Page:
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Banana, mango growers suffer massive losses after Amphan

The horticulture officials said banana (Musa sp.) is the second most important fruit crop in India next to mango.

Biswabrata Goswami | KRISHNAGAR |

Cyclone Amphan has dealt a crushing blow to Bengal’s fruit and flower cultivators, especially mango and banana growers, as they are confronted huge losses from the widespread damage it caused to orchards and fruits ripe for its seasonal harvest.

According to reports from the Horticulture department, banana is an important cash crop in West Bengal. Around 70 per cent production comes from Nadia and the cyclone has ravaged banana orchards grown in 6.5 thousand hectare in Nadia only.

Around 90,000 families have been affected so far, said a district horticulture officer. Tissue culture banana is being cultivated over an approximate area of 700 hectares in Murshidabad and Nadia districts as part of the new project since last year, but most orchards have been ruined due to the impact of Amphan, an official said.

The horticulture officials said banana (Musa sp.) is the second most important fruit crop in India next to mango.

Its year round availability, affordability, varietal range, taste, nutritive and medicinal value makes it the favourite fruit among all classes of people. It also has good export potential.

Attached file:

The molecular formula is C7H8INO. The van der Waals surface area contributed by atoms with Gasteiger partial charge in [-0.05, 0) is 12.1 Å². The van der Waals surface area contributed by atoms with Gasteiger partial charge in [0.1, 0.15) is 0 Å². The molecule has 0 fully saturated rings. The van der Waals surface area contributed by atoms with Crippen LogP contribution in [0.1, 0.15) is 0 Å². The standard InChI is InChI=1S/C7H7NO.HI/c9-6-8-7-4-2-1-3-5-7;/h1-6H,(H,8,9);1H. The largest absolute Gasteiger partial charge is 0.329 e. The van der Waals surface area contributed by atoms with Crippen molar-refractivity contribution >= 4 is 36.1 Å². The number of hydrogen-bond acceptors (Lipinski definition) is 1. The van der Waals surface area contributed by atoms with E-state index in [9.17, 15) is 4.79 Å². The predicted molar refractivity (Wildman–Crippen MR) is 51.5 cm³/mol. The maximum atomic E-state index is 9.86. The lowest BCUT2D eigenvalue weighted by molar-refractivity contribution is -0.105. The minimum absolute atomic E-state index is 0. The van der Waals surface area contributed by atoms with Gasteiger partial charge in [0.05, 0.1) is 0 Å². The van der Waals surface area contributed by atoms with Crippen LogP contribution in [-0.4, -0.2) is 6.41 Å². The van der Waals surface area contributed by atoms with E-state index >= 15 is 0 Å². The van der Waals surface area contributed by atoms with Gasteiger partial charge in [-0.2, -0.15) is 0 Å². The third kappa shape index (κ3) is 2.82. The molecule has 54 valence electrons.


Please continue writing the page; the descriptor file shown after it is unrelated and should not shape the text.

For mango growers in Nadia, Murshidabad and Malda districts of Bengal are no different as the unfavourable climatic conditions coupled with lockdown had already led to severe losses.

“The mango production sustained severe damage due to unseasonal rains and hailstorms during FebruaryMarch, this year when the flowers were sprouting. As a result, 70 per cent of the crop got destroyed. The cyclone has finished whatever little was left. The financial crisis would have a long-term impact as it might deter farmers from mango cultivation next year. We fear that around 38,000 tonnes of mangoes have been destroyed in the cyclone,” said Basudev Biswas, a mango wholesaler at Majdiya.

In Nadia, mangoes are grown in around 10.5 thousand hectares while Malda produces around 500,000 tonnes of mangoes every year with around 4 lakh people dependent on the mango trade.

This apart, flower cultivation in the state has also been severely affected by the storm. In East Midnapore, flower beds in around 6.95 thousand hectare have been completely destroyed while in Nadia, flower cultivation on 3.75 thousand hectare has been grossly affected. In two districts, more than 1.5 lakh families have been affected, a horticulture officer said.

The cyclone barreled through the coastal blocks in East Midnapore before hurtling towards Bangladesh, has wreaked havoc across the coastal districts and left a trail of destruction as it moved inland at night generating severe strong winds and heavy rainfall.